French antitrust regulators assessed Google with a $593 Million (EUR500 million) fine for failing to provide fair deals to local publishers in exchange for hosting their news content. This fine adds to the many significant penalties the U.S. technology giant has been subject to in Europe over recent years.
“The sanction of 500 million euros takes into account how serious the breaches were observed and how Google has caused further delay in the proper application of law…which aimed better to take into consideration the value of content published by news agencies and included on the platforms,” Isabelle de Silva (President of the French Competition Authority) stated in an official statement.
Tuesday’s fine was the second-highest antitrust penalty that a single company has ever faced in France. A $1.2 million fine hit Apple last year from the competition regulator after the company was found guilty of violating anti-competitive agreements. These agreements were for the sale of non-iPhone products, such as Apple Mac computers. Apple appealed the decision.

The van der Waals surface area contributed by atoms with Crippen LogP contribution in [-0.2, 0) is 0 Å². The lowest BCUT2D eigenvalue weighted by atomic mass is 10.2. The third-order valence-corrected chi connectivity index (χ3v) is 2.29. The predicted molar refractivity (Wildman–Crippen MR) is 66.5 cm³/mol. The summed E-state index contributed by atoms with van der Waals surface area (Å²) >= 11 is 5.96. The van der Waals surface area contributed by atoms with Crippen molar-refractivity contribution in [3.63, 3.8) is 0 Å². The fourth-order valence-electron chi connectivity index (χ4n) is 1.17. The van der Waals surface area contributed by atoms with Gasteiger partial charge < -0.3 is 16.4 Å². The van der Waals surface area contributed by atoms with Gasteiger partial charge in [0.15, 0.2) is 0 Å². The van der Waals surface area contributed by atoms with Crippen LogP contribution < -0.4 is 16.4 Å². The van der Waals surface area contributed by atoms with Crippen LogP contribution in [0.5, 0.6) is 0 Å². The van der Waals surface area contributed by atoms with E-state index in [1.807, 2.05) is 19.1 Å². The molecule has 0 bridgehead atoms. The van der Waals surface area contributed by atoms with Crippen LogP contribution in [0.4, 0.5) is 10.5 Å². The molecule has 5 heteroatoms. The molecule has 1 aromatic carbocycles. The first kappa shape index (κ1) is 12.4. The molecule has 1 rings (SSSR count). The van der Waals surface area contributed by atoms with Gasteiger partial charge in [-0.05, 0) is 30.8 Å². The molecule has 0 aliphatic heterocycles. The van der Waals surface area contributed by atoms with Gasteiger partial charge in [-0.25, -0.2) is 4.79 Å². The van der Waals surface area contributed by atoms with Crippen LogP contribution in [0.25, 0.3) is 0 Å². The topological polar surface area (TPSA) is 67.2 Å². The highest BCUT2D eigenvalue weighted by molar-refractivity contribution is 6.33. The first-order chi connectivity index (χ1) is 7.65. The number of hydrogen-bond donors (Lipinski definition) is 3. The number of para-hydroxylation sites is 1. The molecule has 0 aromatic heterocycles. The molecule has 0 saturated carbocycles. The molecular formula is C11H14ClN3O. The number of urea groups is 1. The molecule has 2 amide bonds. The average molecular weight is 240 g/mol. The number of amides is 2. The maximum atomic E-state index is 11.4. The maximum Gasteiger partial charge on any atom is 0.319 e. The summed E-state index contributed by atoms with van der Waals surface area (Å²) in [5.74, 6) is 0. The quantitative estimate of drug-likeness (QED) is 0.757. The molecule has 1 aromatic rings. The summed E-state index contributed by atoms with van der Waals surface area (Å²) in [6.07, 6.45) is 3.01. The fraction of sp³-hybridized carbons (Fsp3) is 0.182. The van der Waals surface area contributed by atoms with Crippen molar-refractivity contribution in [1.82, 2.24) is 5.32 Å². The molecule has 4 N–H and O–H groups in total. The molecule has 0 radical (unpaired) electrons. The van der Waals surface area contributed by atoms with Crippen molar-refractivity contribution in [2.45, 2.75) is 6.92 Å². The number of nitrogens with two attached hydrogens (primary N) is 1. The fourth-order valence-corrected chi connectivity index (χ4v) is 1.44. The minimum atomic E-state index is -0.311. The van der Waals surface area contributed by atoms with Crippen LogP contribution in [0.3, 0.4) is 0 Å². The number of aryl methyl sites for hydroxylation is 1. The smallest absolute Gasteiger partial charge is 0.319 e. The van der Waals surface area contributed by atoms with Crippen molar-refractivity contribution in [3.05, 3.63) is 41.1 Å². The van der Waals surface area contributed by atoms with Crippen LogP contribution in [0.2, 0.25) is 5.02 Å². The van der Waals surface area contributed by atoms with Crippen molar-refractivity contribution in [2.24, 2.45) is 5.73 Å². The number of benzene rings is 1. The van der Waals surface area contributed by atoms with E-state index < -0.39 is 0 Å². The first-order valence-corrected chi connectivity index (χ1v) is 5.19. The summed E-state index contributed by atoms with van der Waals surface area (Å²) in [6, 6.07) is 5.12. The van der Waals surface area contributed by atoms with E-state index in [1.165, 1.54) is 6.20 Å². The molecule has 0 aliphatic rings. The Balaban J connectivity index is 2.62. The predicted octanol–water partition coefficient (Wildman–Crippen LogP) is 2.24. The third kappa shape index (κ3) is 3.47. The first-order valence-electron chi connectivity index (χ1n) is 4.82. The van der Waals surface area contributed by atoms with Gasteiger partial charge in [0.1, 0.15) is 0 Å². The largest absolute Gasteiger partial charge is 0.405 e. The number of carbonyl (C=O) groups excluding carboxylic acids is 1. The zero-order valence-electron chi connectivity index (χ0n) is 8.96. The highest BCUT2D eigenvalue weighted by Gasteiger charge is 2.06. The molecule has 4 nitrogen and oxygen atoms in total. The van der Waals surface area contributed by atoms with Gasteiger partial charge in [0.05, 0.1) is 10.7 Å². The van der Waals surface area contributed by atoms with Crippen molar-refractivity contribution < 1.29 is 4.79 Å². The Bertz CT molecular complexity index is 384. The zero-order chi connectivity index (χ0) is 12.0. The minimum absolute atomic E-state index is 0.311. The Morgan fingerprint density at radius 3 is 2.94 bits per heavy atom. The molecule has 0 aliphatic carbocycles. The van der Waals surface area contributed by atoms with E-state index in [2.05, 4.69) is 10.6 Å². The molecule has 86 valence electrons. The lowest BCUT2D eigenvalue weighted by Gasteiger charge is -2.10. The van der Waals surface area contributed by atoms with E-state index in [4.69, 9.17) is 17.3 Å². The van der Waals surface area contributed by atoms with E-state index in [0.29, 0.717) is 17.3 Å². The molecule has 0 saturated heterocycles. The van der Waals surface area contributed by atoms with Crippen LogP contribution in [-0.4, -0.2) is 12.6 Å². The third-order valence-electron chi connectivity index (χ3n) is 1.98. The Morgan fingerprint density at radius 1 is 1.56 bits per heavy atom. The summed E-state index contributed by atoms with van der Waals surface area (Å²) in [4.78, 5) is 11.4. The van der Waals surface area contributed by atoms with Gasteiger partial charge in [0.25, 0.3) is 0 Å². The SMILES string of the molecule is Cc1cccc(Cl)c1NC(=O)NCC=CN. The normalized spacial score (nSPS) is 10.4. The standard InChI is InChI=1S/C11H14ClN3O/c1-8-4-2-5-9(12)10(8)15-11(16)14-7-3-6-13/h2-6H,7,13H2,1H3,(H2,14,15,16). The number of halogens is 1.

Google has been accused of defrauding publishers in Europe of billions of euros of advertising money while they leverage their content. Google’s Google News platform hosts news stories directly from publishers and is therefore particularly contentious. The flip side is that publishers cannot yank their content off Google’s platform since they heavily rely upon it to drive traffic and sales to their websites. Google struck a $76million agreement to pay 121 French Newspapers earlier in the year. AFP and other French publishers were outraged and criticized Google for being opaque. De Silva denied the deal and condemned Google for its limitations in the negotiations. He suggested that Google should not have excluded agency content, such as photos, and that it would pay the same amount to Google for news content, weather information, or dictionary listings.